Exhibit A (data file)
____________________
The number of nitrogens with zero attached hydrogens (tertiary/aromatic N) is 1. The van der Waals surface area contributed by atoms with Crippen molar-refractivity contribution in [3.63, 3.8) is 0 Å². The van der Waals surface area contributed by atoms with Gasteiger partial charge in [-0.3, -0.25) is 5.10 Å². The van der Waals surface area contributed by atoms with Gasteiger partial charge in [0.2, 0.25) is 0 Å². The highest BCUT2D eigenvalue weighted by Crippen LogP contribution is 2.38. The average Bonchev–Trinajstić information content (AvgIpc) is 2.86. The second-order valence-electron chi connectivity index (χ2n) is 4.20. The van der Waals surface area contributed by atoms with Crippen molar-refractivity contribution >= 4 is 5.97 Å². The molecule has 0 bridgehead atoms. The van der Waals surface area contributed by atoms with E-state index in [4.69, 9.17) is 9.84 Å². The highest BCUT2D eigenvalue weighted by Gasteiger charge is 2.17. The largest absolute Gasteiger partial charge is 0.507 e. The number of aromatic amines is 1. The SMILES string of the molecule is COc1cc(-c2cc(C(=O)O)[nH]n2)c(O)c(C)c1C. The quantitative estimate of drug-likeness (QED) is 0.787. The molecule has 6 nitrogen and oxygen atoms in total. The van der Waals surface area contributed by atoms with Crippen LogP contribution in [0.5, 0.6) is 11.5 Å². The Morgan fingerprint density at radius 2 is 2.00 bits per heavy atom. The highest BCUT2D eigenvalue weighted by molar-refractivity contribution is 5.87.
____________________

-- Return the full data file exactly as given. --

The number of nitrogens with zero attached hydrogens (tertiary/aromatic N) is 1. The van der Waals surface area contributed by atoms with Crippen molar-refractivity contribution in [3.63, 3.8) is 0 Å². The van der Waals surface area contributed by atoms with Gasteiger partial charge in [-0.3, -0.25) is 5.10 Å². The van der Waals surface area contributed by atoms with Gasteiger partial charge in [0.2, 0.25) is 0 Å². The highest BCUT2D eigenvalue weighted by Crippen LogP contribution is 2.38. The average Bonchev–Trinajstić information content (AvgIpc) is 2.86. The second-order valence-electron chi connectivity index (χ2n) is 4.20. The van der Waals surface area contributed by atoms with Crippen molar-refractivity contribution >= 4 is 5.97 Å². The molecule has 0 bridgehead atoms. The van der Waals surface area contributed by atoms with E-state index in [4.69, 9.17) is 9.84 Å². The highest BCUT2D eigenvalue weighted by Gasteiger charge is 2.17. The largest absolute Gasteiger partial charge is 0.507 e. The number of aromatic amines is 1. The SMILES string of the molecule is COc1cc(-c2cc(C(=O)O)[nH]n2)c(O)c(C)c1C. The quantitative estimate of drug-likeness (QED) is 0.787. The molecule has 6 nitrogen and oxygen atoms in total. The van der Waals surface area contributed by atoms with Crippen LogP contribution in [0.5, 0.6) is 11.5 Å². The Morgan fingerprint density at radius 2 is 2.00 bits per heavy atom. The highest BCUT2D eigenvalue weighted by molar-refractivity contribution is 5.87.